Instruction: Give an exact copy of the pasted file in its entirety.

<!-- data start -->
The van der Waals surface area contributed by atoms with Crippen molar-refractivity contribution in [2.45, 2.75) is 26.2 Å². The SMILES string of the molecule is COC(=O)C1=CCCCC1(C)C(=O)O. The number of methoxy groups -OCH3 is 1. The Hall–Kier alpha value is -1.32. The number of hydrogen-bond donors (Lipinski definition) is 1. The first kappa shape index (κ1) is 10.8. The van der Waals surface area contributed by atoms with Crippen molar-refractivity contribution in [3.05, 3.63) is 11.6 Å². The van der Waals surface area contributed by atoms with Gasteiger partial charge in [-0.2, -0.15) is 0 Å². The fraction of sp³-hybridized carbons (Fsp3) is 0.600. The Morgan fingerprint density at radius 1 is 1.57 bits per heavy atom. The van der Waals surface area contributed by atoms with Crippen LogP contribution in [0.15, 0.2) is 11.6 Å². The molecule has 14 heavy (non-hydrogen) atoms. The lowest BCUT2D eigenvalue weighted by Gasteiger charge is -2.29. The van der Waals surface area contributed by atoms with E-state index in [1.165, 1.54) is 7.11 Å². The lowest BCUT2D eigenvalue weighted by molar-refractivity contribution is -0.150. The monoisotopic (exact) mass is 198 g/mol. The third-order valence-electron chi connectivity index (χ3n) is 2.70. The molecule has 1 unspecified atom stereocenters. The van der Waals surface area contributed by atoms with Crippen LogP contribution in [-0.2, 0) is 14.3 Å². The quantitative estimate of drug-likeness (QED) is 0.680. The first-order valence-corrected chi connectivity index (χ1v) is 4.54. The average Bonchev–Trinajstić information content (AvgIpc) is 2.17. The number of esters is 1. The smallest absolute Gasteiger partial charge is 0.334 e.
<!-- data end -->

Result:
The van der Waals surface area contributed by atoms with Crippen molar-refractivity contribution in [2.45, 2.75) is 26.2 Å². The SMILES string of the molecule is COC(=O)C1=CCCCC1(C)C(=O)O. The number of methoxy groups -OCH3 is 1. The Hall–Kier alpha value is -1.32. The number of hydrogen-bond donors (Lipinski definition) is 1. The first kappa shape index (κ1) is 10.8. The van der Waals surface area contributed by atoms with Crippen molar-refractivity contribution in [3.05, 3.63) is 11.6 Å². The van der Waals surface area contributed by atoms with Gasteiger partial charge in [-0.2, -0.15) is 0 Å². The fraction of sp³-hybridized carbons (Fsp3) is 0.600. The Morgan fingerprint density at radius 1 is 1.57 bits per heavy atom. The van der Waals surface area contributed by atoms with Crippen LogP contribution in [0.15, 0.2) is 11.6 Å². The molecule has 14 heavy (non-hydrogen) atoms. The lowest BCUT2D eigenvalue weighted by Gasteiger charge is -2.29. The van der Waals surface area contributed by atoms with E-state index in [1.165, 1.54) is 7.11 Å². The lowest BCUT2D eigenvalue weighted by molar-refractivity contribution is -0.150. The monoisotopic (exact) mass is 198 g/mol. The third-order valence-electron chi connectivity index (χ3n) is 2.70. The molecule has 1 unspecified atom stereocenters. The van der Waals surface area contributed by atoms with Crippen LogP contribution in [-0.2, 0) is 14.3 Å². The quantitative estimate of drug-likeness (QED) is 0.680. The first-order valence-corrected chi connectivity index (χ1v) is 4.54. The average Bonchev–Trinajstić information content (AvgIpc) is 2.17. The number of esters is 1. The smallest absolute Gasteiger partial charge is 0.334 e.